APCM: Central banks save the month for the markets


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Just when things looked a bit grim for the month, central banks swooped in and initiated a global easing of policy by providing more liquidity to European banks. I guess if the politicians can’t agree it’s reassuring to know that at least the central bankers are on the same page.

Stocks soared on the last day of the month bringing the return of the S&P 500 to minus 0.2 percent for November and a positive 1.08 percent year to date. It wasn’t enough to help the overseas equity markets though. EAFE developed country markets lost 4.9 percent, while emerging markets were off 6.7 percent last month.

The Barclay’s U.S. Aggregate Bond Index was flat for the month. Ten-year treasuries ended the period yielding 2.07 percent.

The Bank Credit Analyst opined that the “coordinated move by seven major central banks, including the cut to the reserve requirement ratio by the People’s Bank of China, represents a significant step on the road toward global reflation.” Let’s hope so, but don’t count on a Santa Clause rally.

The situation in Europe continues to grab the headlines with various plans under consideration, but little confidence that they will work. The crisis has moved to Italy where their 10-year sovereign debt yields have soared to over 7 percent. A Dec. 9 European Union summit may shed more light on all of this.

Action by central banks was welcome but it may also point to just how significant the freeze-up in European interbank lending has become. In fact, it’s worth noting that S&P downgraded 37 major banks late last month.

On the home front, the economy has steadied itself after a shaky summer. Real GDP gained 2 percent in Q3 but is expected to be up 3.0 percent in Q4. There are some hints that housing may be bottoming. And, if holiday sales so far are a guide, consumers appear to be back shopping again. Corporate earnings have been terrific all year.

The unemployment rate dropped to 8.6 percent, but job creation remains sluggish. Only 120,000 net new jobs were created in November. A U.S. double dip recession is off the table but European growth looks to be as slow as molasses.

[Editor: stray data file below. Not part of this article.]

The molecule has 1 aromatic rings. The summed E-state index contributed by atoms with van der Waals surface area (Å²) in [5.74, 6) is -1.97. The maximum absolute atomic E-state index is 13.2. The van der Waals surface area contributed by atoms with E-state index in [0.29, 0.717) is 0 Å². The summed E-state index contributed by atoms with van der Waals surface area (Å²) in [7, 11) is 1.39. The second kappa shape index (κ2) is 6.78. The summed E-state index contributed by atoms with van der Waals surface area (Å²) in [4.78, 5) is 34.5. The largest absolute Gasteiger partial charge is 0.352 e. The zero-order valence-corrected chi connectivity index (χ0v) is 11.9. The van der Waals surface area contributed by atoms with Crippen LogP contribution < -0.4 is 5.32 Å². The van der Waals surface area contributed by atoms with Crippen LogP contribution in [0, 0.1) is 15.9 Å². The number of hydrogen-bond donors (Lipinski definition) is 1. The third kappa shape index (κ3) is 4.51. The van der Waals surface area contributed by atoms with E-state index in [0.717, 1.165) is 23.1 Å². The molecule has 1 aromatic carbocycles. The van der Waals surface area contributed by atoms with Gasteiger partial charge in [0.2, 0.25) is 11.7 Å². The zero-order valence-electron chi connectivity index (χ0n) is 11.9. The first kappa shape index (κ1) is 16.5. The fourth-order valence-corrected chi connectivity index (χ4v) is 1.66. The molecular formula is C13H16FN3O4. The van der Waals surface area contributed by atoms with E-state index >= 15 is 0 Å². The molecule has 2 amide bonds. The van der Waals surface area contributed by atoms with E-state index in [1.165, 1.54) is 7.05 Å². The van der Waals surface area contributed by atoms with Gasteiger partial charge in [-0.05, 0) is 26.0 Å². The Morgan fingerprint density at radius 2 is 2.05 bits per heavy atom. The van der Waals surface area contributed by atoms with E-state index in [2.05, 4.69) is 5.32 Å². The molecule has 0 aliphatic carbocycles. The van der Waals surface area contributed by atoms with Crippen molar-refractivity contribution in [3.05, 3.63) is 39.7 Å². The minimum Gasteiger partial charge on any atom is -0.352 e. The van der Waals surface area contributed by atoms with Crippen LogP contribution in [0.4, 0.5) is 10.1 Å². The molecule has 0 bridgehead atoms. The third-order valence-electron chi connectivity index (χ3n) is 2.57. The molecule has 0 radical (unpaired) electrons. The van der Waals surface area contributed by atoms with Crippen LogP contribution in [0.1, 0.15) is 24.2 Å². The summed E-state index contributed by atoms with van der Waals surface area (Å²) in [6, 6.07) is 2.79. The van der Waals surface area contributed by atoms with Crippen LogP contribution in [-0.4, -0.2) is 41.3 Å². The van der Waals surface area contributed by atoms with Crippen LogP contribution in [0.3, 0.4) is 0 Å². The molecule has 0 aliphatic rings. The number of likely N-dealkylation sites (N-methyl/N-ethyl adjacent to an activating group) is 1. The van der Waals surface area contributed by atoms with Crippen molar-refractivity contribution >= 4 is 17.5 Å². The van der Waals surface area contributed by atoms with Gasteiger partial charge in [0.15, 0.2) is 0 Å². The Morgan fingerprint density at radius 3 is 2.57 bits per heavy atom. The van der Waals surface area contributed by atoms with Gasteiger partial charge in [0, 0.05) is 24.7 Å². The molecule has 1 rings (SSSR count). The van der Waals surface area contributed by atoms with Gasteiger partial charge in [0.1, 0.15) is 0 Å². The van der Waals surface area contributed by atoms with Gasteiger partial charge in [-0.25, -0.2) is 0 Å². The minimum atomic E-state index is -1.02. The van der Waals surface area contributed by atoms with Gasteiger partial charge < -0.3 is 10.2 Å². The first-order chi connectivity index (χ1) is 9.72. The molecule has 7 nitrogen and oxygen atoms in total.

I remember this Shakespeare quote from high school:

Life is but a walking shadow, a poor player

That struts and frets his hour upon the stage

And then is heard no more: it is a tale

Told by an idiot, full of sound and fury,

Signifying nothing 

Little did I know that the Bard was foreshadowing the failure of the “bipartisan” super committee to reduce the budget deficit! The Republicans are stuck on no new taxes and the President now has his campaign issue – a do nothing congress. Let the 2012 election jousting begin.

Actually the markets had expected this but it was still disappointing. I suppose hope springs eternal – at least for the incurable optimists among us. The next big issue to be resolved by year end is extension of the payroll tax holiday and emergency unemployment benefits that were initiated last year.

J.P. Morgan economist David Kelly says that absent this extension we risk shrinking the deficit too fast! He has a point. The drag on the economy from the resulting drop in government spending would be significant and probably not a good idea given the fragility of the economy.

I hope everyone has a wonderful holiday season.

Jeff Pantages, CFA, is the chief investment officer for Alaska Permanent Capital Management, a $2 billion investment management and advisory firm located Anchorage.

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